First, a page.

The impact of peak-and-hold and reverse current solenoid driving strategies on the dynamic performance of commercial cartridge valves in a digital pump/motor

Authors

  • Farid Breidi Department of Agricultural and Biological Engineering, Purdue University, West Lafayette, IN, USA http://orcid.org/0000-0003-4959-3292
  • Tyler Helmus Department of Agricultural and Biological Engineering, Purdue University, West Lafayette, IN, USA
  • John Lumkes Department of Agricultural and Biological Engineering, Purdue University, West Lafayette, IN, USA

DOI:

https://doi.org/10.1080/14399776.2015.1120138

Keywords:

Digital hydraulics, High speed on/off valves, Pump/ Motor, Peak and Hold, Valve driving strategies

Abstract

Valve dynamics play an important role in existing fluid power systems and are key enablers to a wide range of digital hydraulic systems. Varying the electrical input signal to the solenoids is used to improve the dynamic performance and response times of on–off valves by reducing the eddy currents and coil inductance. This work examines the effects of the peak-and-hold and reverse current driving strategies on the performance of two commercially available direct actuated valves, and the resulting impact on the efficiency of a digital pump/motor. An electric circuit was designed to execute the driving strategies and a single valve hydraulic test stand was assembled to perform the valve timing studies. The differential pressure across the valves was found by installing the valves between two high frequency pressure transducers, allowing the calculation of the transition and delay time of the valves. The durations of the peak and reverse voltage signals were varied over a range of 0–10 ms with a 1 ms increment. Peak voltages were between 50 and 55 V, followed by a holding voltage of 12 V. The optimum response was found at peak duration of 6–8 ms. A reverse current strategy was used to increase the decay rate of the eddy currents during a turn-off response, improving the response time. The modified peak-andhold input signal was able to improve the turn-on response time of a commercially available valve from a range of 33–55 ms to a range of 7–9 ms, while the reverse current signal was able to improve the turn-off response time from around 130 ms to a range of 16–50 ms. These valves were then tested both in simulation and experimentally on a three-piston digital pump/motor to examine the improvement of the pump/motors efficiency resulting from the improvement of the valves switching times. The improvement in valve performance resulted in significant energy savings; up to 15 and 12% in the simulation model and digital pump/motor test stand respectively.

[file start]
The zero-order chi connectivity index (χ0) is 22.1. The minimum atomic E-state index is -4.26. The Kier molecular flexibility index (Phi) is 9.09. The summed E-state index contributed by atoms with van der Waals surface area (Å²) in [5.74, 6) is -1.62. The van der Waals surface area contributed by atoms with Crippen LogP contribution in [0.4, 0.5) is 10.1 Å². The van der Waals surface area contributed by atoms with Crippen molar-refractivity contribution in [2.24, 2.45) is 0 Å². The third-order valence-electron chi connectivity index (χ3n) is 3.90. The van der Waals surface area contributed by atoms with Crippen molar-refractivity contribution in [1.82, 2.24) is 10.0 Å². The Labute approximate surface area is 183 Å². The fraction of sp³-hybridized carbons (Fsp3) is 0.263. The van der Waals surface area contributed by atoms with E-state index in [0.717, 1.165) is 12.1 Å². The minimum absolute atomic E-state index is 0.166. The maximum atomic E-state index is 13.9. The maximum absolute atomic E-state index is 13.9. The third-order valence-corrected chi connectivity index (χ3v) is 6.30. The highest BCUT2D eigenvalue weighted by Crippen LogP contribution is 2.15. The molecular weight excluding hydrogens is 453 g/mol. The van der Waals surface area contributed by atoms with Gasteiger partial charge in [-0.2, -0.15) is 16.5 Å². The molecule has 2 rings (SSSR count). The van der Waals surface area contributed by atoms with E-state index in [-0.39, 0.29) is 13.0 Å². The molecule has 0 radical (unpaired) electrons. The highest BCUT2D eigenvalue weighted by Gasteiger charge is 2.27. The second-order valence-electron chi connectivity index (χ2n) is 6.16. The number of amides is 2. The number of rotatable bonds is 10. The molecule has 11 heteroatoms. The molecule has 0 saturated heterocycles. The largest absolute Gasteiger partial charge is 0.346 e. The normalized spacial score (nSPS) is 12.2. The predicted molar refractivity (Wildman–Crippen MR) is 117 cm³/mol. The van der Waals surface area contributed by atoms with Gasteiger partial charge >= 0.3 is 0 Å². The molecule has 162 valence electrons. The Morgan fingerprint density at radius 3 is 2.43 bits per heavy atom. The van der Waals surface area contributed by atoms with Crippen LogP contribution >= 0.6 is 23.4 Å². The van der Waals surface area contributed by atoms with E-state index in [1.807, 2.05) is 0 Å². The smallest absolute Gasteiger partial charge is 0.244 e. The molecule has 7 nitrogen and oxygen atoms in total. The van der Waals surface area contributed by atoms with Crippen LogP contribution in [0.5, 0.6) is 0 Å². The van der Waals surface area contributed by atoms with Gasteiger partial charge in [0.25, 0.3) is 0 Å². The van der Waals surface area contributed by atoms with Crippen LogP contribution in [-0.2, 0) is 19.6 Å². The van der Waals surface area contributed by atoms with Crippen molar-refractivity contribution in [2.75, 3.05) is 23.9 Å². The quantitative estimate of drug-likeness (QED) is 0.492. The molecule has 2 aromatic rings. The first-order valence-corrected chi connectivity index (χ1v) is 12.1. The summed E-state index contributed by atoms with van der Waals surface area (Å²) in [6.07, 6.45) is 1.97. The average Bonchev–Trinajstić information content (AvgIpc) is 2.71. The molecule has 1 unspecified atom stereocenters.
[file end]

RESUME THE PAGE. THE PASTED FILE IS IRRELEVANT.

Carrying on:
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Author Biographies

Farid Breidi, Department of Agricultural and Biological Engineering, Purdue University, West Lafayette, IN, USA

Farid Breidi received his BE degree from the American University of Beirut in 2010, the MSE from the University of Wisconsin- Madison in 2012, and is working towards PhD in the area of digital hydraulics at Purdue University. His research interests include fluid power systems, modeling and simulation, and component design.

Tyler Helmus, Department of Agricultural and Biological Engineering, Purdue University, West Lafayette, IN, USA

Tyler Helmus received his BSE degree from Calvin College in 2012 and is currently working towards his doctorate at Purdue University with a focus on digital hydraulics. His research interests include mechatronics, fluid power systems, simulation, and design.

John Lumkes, Department of Agricultural and Biological Engineering, Purdue University, West Lafayette, IN, USA

John Lumkes received the BSE degree from Calvin College in 1990, the MSE from the University of Michigan-Ann Arbor in 1992, and the PhD from the University of Wisconsin-Madison in 1997. From 1997 to 2004 he was an assistant and associate professor at Milwaukee School of Engineering. In 2004, he joined Purdue University where he is an associate professor and is active in digital hydraulics, modeling and controls, mechatronics, and design.

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Published

2016-03-01

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Original Article